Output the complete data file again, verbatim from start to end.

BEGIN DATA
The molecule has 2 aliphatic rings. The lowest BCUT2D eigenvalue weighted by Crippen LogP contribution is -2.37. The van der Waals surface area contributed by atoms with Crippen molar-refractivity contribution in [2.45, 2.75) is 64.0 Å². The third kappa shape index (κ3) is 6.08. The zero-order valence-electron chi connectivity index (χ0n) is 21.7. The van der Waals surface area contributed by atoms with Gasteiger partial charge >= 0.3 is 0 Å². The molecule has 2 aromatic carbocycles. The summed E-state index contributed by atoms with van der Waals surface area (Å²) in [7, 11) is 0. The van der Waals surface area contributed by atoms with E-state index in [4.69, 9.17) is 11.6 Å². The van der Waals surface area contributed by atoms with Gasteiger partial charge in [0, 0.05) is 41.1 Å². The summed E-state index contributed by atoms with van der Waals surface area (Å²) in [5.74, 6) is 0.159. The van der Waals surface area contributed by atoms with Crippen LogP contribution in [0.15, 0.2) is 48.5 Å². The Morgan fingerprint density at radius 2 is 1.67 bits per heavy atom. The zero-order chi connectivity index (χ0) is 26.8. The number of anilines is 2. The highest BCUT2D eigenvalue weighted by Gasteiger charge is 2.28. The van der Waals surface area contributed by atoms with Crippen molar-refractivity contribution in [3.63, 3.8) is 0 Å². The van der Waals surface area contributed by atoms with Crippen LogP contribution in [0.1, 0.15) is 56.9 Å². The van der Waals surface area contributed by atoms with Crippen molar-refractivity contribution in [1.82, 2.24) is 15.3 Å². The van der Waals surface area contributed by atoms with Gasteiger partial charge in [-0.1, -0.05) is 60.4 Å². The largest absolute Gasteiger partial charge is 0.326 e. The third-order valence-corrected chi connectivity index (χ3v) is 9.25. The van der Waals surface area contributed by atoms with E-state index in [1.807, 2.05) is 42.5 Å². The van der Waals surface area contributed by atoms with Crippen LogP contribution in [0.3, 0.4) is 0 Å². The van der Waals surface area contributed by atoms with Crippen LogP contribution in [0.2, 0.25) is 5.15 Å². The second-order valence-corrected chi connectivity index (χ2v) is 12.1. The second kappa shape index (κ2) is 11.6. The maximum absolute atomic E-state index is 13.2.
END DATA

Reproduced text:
The molecule has 2 aliphatic rings. The lowest BCUT2D eigenvalue weighted by Crippen LogP contribution is -2.37. The van der Waals surface area contributed by atoms with Crippen molar-refractivity contribution in [2.45, 2.75) is 64.0 Å². The third kappa shape index (κ3) is 6.08. The zero-order valence-electron chi connectivity index (χ0n) is 21.7. The van der Waals surface area contributed by atoms with Gasteiger partial charge >= 0.3 is 0 Å². The molecule has 2 aromatic carbocycles. The summed E-state index contributed by atoms with van der Waals surface area (Å²) in [7, 11) is 0. The van der Waals surface area contributed by atoms with E-state index in [4.69, 9.17) is 11.6 Å². The van der Waals surface area contributed by atoms with Gasteiger partial charge in [0, 0.05) is 41.1 Å². The summed E-state index contributed by atoms with van der Waals surface area (Å²) in [5.74, 6) is 0.159. The van der Waals surface area contributed by atoms with Crippen LogP contribution in [0.15, 0.2) is 48.5 Å². The Morgan fingerprint density at radius 2 is 1.67 bits per heavy atom. The zero-order chi connectivity index (χ0) is 26.8. The number of anilines is 2. The highest BCUT2D eigenvalue weighted by Gasteiger charge is 2.28. The van der Waals surface area contributed by atoms with Crippen molar-refractivity contribution in [3.63, 3.8) is 0 Å². The van der Waals surface area contributed by atoms with Crippen LogP contribution in [0.1, 0.15) is 56.9 Å². The van der Waals surface area contributed by atoms with Crippen molar-refractivity contribution in [1.82, 2.24) is 15.3 Å². The van der Waals surface area contributed by atoms with Gasteiger partial charge in [-0.1, -0.05) is 60.4 Å². The largest absolute Gasteiger partial charge is 0.326 e. The third-order valence-corrected chi connectivity index (χ3v) is 9.25. The van der Waals surface area contributed by atoms with E-state index in [1.807, 2.05) is 42.5 Å². The van der Waals surface area contributed by atoms with Crippen LogP contribution in [0.3, 0.4) is 0 Å². The van der Waals surface area contributed by atoms with Crippen LogP contribution in [0.2, 0.25) is 5.15 Å². The second-order valence-corrected chi connectivity index (χ2v) is 12.1. The second kappa shape index (κ2) is 11.6. The maximum absolute atomic E-state index is 13.2.